As a former member of the Woke Mob, the Canadaland podcast use to be an informative and fun medium for me to keep updated on all the things I needed to know to stay woke. But a recent show with an honest old-time journalist has left me wondering about why I ever considered Canadaland informative.
In the recently published Canadaland podcast #786, host Jesse Brown interviews reporter Terry Glavin regarding his controversial (to some) article Year of the Graves: How the media got it wrong article, as published in The National Post. If you haven’t read this piece about last year’s national meltdown over the Residential school system mass graves that weren’t, please do.
The interview edit, production and supplementary sources interviewed at the end of the podcast paint Glavin as a hostile, ‘white savior’ idiot, which is perhaps what Glavin suspected Canadaland wanted. Glavin seemed to know what was going to happen in the edit and pointed out several times in the interview that he was warned about the ‘sleazy’ and disingenuous host. Which is why he went ahead and recorded and then published the full raw interview on his Substack blog.
“I think any honest listener will agree that I don’t hold back in pointing out to the host-huckster Jesse Brown the many instances of his shameless dishonesty, for which he is already infamous,” Glavin later wrote on Substack.
At the centre of the brouhaha, is Glavin’s claim that the media got the details wrong. Glavin wrote that ‘nothing new about the schools was revealed last summer’ and, even still, Canadians lost their minds with guilt and started burning down churches and toppling statues.
The article was one of the first, including another published in The New York Post and even here on Woke Up!, that began questioning the media narrative and political manipulation regarding the very real and sad issue of unmarked graves at Residential schools.
Glavin who has reported extensively on Indigenous issues for decades, explicitly states in his article that he is not indulging in “residential school denialism.” Despite this, Brown continually assigns denialism and racist conclusions that someone ‘might take away’ from the article.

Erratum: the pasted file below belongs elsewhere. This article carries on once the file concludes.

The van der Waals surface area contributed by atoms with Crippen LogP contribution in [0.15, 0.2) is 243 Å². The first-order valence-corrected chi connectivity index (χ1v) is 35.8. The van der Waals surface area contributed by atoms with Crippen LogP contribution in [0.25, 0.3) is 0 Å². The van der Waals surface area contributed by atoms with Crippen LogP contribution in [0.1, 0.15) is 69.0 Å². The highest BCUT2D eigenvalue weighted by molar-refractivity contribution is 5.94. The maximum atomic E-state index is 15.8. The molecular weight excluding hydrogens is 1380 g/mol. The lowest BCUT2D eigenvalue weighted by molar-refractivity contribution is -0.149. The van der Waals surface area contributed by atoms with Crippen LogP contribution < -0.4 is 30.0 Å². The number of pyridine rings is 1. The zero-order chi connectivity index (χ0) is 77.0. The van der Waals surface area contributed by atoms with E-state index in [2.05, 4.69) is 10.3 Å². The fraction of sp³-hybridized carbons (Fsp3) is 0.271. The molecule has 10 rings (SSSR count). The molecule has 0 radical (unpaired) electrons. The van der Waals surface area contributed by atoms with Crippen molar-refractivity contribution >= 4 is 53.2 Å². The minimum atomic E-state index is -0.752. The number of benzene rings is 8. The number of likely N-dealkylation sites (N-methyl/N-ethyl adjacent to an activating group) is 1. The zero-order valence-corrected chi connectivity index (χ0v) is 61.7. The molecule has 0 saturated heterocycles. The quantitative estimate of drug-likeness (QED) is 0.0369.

In fact, Glavin goes out of his way to address the very real abuses and injustices that happened in the Residential school system and how Canada and Canadians need to face that reality and make honest and meaningful amends.
“Of course I reckoned there’d be a hullabaloo in response to Year of the Graves. What I didn’t anticipate was that the response would provide so much more slam-dunk evidence supporting the Year of the Graves analysis that explains just why it was that Canada suffered something like a national psychotic episode last summer,” the journalist wrote.
Although, I only recently “woke up” to how sad and fringe the woke mentality is, I’m saddened to find that an independent journalist like Jessie Brown wouldn’t find that Mr. Glavin’s piece is more thought provoking and worthy of a good-faith discussion, instead of trying to discredit him with leading questions and smarmy remarks.
“In conversations among and between journalists, the word “sleazebag” often comes up whenever Brown’s name is mentioned. Now that you know the background, all you have to do is listen to the interview, and decide for yourself whether that’s fair,” wrote Glavin.
Mr. Moonbeam acknowledges the lands of the Mississaugas of the Anishinaabe, the Haudenosaunee Confederacy and the Wendat. He also recognizes the enduring presence of all First Nations, Métis and the Inuit peoples. His pronouns are IN/HIS/BIO.